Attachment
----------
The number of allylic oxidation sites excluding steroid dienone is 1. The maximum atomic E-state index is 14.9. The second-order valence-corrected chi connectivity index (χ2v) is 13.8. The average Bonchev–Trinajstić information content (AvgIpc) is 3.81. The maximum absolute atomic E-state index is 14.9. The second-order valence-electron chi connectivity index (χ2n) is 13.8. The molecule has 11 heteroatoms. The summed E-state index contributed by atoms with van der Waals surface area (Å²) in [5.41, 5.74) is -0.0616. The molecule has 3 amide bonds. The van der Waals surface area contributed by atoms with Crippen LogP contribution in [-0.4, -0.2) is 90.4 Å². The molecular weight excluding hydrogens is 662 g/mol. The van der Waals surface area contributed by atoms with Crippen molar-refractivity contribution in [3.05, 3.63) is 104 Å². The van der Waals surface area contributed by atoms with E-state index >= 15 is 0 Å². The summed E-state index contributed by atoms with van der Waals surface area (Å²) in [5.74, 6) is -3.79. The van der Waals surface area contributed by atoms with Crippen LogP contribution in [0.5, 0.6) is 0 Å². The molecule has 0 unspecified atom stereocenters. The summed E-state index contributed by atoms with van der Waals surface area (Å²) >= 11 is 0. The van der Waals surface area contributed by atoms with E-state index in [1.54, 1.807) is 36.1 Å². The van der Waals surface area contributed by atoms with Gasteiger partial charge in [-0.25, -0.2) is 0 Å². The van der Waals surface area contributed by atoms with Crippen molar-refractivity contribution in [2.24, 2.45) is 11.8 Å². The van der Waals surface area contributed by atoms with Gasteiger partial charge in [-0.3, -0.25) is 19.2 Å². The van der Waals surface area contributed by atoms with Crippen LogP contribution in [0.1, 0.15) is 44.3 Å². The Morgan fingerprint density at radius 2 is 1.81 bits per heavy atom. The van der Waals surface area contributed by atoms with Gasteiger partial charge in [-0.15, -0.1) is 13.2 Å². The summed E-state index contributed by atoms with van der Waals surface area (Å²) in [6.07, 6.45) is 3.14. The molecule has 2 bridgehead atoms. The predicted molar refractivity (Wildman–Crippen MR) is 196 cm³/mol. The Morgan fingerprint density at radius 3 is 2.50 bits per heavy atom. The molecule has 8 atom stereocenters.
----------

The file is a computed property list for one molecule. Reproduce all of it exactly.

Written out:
The number of allylic oxidation sites excluding steroid dienone is 1. The maximum atomic E-state index is 14.9. The second-order valence-corrected chi connectivity index (χ2v) is 13.8. The average Bonchev–Trinajstić information content (AvgIpc) is 3.81. The maximum absolute atomic E-state index is 14.9. The second-order valence-electron chi connectivity index (χ2n) is 13.8. The molecule has 11 heteroatoms. The summed E-state index contributed by atoms with van der Waals surface area (Å²) in [5.41, 5.74) is -0.0616. The molecule has 3 amide bonds. The van der Waals surface area contributed by atoms with Crippen LogP contribution in [-0.4, -0.2) is 90.4 Å². The molecular weight excluding hydrogens is 662 g/mol. The van der Waals surface area contributed by atoms with Crippen molar-refractivity contribution in [3.05, 3.63) is 104 Å². The van der Waals surface area contributed by atoms with E-state index >= 15 is 0 Å². The summed E-state index contributed by atoms with van der Waals surface area (Å²) in [5.74, 6) is -3.79. The van der Waals surface area contributed by atoms with Crippen LogP contribution in [0.5, 0.6) is 0 Å². The molecule has 0 unspecified atom stereocenters. The summed E-state index contributed by atoms with van der Waals surface area (Å²) >= 11 is 0. The van der Waals surface area contributed by atoms with E-state index in [1.54, 1.807) is 36.1 Å². The van der Waals surface area contributed by atoms with Gasteiger partial charge in [-0.25, -0.2) is 0 Å². The van der Waals surface area contributed by atoms with Crippen molar-refractivity contribution in [2.24, 2.45) is 11.8 Å². The van der Waals surface area contributed by atoms with Gasteiger partial charge in [-0.3, -0.25) is 19.2 Å². The van der Waals surface area contributed by atoms with Crippen LogP contribution in [0.1, 0.15) is 44.3 Å². The Morgan fingerprint density at radius 2 is 1.81 bits per heavy atom. The van der Waals surface area contributed by atoms with Gasteiger partial charge in [-0.15, -0.1) is 13.2 Å². The summed E-state index contributed by atoms with van der Waals surface area (Å²) in [6.07, 6.45) is 3.14. The molecule has 2 bridgehead atoms. The predicted molar refractivity (Wildman–Crippen MR) is 196 cm³/mol. The Morgan fingerprint density at radius 3 is 2.50 bits per heavy atom. The molecule has 8 atom stereocenters.